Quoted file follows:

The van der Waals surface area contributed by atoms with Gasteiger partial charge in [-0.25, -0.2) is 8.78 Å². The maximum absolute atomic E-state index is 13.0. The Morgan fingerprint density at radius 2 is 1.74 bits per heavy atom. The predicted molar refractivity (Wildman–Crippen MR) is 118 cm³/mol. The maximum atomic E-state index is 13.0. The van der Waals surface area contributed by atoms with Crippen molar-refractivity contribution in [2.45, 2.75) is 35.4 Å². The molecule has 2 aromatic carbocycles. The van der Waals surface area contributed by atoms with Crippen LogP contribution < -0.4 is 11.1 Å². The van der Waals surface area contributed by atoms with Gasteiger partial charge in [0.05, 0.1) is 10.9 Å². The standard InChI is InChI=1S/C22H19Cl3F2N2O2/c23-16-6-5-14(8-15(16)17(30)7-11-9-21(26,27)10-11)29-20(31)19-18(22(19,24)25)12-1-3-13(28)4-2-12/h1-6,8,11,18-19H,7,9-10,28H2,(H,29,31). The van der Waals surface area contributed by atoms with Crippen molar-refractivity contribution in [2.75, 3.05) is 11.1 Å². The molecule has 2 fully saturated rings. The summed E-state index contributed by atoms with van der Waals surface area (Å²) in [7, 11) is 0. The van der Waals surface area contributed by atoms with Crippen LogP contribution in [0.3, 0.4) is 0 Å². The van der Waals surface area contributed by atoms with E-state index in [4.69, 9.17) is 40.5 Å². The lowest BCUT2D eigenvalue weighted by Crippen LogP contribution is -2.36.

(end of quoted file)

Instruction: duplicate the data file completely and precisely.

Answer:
The van der Waals surface area contributed by atoms with Gasteiger partial charge in [-0.25, -0.2) is 8.78 Å². The maximum absolute atomic E-state index is 13.0. The Morgan fingerprint density at radius 2 is 1.74 bits per heavy atom. The predicted molar refractivity (Wildman–Crippen MR) is 118 cm³/mol. The maximum atomic E-state index is 13.0. The van der Waals surface area contributed by atoms with Crippen molar-refractivity contribution in [2.45, 2.75) is 35.4 Å². The molecule has 2 aromatic carbocycles. The van der Waals surface area contributed by atoms with Crippen LogP contribution < -0.4 is 11.1 Å². The van der Waals surface area contributed by atoms with Gasteiger partial charge in [0.05, 0.1) is 10.9 Å². The standard InChI is InChI=1S/C22H19Cl3F2N2O2/c23-16-6-5-14(8-15(16)17(30)7-11-9-21(26,27)10-11)29-20(31)19-18(22(19,24)25)12-1-3-13(28)4-2-12/h1-6,8,11,18-19H,7,9-10,28H2,(H,29,31). The van der Waals surface area contributed by atoms with Crippen molar-refractivity contribution in [2.75, 3.05) is 11.1 Å². The molecule has 2 fully saturated rings. The summed E-state index contributed by atoms with van der Waals surface area (Å²) in [7, 11) is 0. The van der Waals surface area contributed by atoms with Crippen LogP contribution in [0.3, 0.4) is 0 Å². The van der Waals surface area contributed by atoms with E-state index in [4.69, 9.17) is 40.5 Å². The lowest BCUT2D eigenvalue weighted by Crippen LogP contribution is -2.36.